May 17, 2012, 06.41 PM IST
Non-Convertible Debenture can act as a safer option in uncertain times. With good rate of returns, low risk, and easy taxing policy makes this instrument very attractive among investors in current market. Read on to know the features of this product and how you can benefit from investing in it.
Non-convertible debentures (NCDs)
Before we discuss non-convertible debenture or NCD, let’s understand what convertible debentures are. A convertible debenture is debt that can be converted to equity after a specified time in a certain ratio agreed by the company and debenture investors.
NCD are debentures which cannot be converted into equity.
Since convertible debenture offers the facility to convert them in equity at a later date, the interest paid is lower than what is paid in case of non-convertible debentures.
Just like debt, debentures can be secured or non-secured. Secured debentures are debt raised with collaterals while non-secured debentures are raised without any collateral. Needless to say, the secured ones are less risky. In case of possible default, secured debentures are backed by company assets which can be sold to pay to the debenture holders. Non-secured debenture holders do not enjoy such privilege. Since secured debentures are less risky, they pay lower interest than the rate paid by non-secured debentures.
A note on perpetual debenture
Last year, Tata power launched perpetual debentures. Perpetual debentures have no maturity date and are callable only by the company. The interest is paid every period. Perpetual debentures are very rare. The purpose of mentioning Tata power perpetuity debenture is not to recommend this but to mention a special class of debenture that runs for perpetuity.
There is increasing focus on debentures in India in recent times. Since 2008 crash, many equity investors are afraid to enter the market. Hence companies have found debenture as a better alternative to raise funds. In today's scenario, debentures can be a better option for investors. Let’s see why.
Debenture versus Equities - Equities expose investors to very high risk. The risk is higher when the market direction is unknown as is the case today. Moreover, when the economy is not rising as expected, any bad news beats down the market further. We have seen how policy changes in case of taxation, GAAR, telecom licensing, and gas policies hit the market. Debentures are safer in this respect, since they are typically issued by large companies. Debentures are graded by credit rating agencies. Hence investors can see which companies are financially strong enough to fulfil their interest obligation by looking at the grade assigned. This takes away much of the risk.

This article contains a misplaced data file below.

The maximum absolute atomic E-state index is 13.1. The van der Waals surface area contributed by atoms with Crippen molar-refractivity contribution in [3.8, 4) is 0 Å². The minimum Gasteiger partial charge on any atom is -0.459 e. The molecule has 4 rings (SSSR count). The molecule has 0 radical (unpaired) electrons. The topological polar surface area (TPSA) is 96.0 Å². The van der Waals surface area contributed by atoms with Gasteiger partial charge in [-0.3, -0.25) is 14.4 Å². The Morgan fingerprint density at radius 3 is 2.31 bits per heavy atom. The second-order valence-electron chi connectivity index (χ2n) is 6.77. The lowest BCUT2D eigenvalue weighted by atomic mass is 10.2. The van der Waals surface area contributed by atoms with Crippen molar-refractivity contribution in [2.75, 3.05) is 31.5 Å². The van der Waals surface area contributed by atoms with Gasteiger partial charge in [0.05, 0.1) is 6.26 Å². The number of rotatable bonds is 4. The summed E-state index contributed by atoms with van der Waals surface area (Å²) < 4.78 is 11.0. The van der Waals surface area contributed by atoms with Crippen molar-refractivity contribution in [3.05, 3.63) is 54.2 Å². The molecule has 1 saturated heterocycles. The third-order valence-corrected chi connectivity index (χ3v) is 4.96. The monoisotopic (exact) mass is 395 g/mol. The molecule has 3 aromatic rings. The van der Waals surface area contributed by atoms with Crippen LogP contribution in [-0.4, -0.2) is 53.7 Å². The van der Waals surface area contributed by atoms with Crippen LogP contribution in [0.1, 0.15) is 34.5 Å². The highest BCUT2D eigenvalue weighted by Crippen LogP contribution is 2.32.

Debentures versus risk free investments - Risk free investments are the ones where the investments do not face any risk of default such as bank fixed deposits, Government bonds, and bonds issued by companies with high Government ownership. Since risk free investments offer no risk to investors, their returns are low. Moreover, with such a high inflation, the real return from risk free assets is negative. Debentures, while exposing investors to small risk, are still safe because of the backing by large companies with solid history of business behind them. With small risk, debentures can beat the returns by risk free investments easily.
Let's take a look at few of the debentures that have hit the market. The rate of return mentioned below gives you a range. The exact return depends on the type and structure of debentures. Similarly the maturity period changes with the type and series of debentures.
These debentures are given just to give examples of different features. You can check more details about these offerings before you decide to invest.
Feature of non-convertible debentures
NCDs are long term investment. The typical tenure is from 2 years to 20 years. Tax on debentures is simple. If investors sell debentures before a year, they will be liable to pay short term tax at the rate of your income tax. If investors sell it after a year, the long term tax applies which can be 10% without indexation and 20% with indexation. Debentures can be traded in the market like any other asset. Investors don’t have to keep it till maturity.
Look before you leap
Investors should not take interest rate or payment for granted. Market offers many choices in NCD space. The variety of interest rates, grades, and companies is wide. It is important to look before you jump into buying debentures.
First, compare the interest rate. There could be many companies that may offer better rate. Do your due diligence on returns and then only decide to invest. Additionally, please understand that high interest rate typically comes with low rating or high risk. Investors should look at the rating assigned by rating agencies to judge the risk of default. A higher rating implies low risk while a lower rating implies high risk.
Second, investors should also look for liquidity in debentures. If the debenture is liquid, you can come out of it whenever you wish without losing much value. Hence a liquid debenture offers you more flexibility. Illiquidity ones will block your money.
Finally, market price of debenture depends on interest rate. If the Government raises interest rates, the value of your debenture will go down in the market. It will not reduce your interest payment but the potential of capital appreciation will come down.
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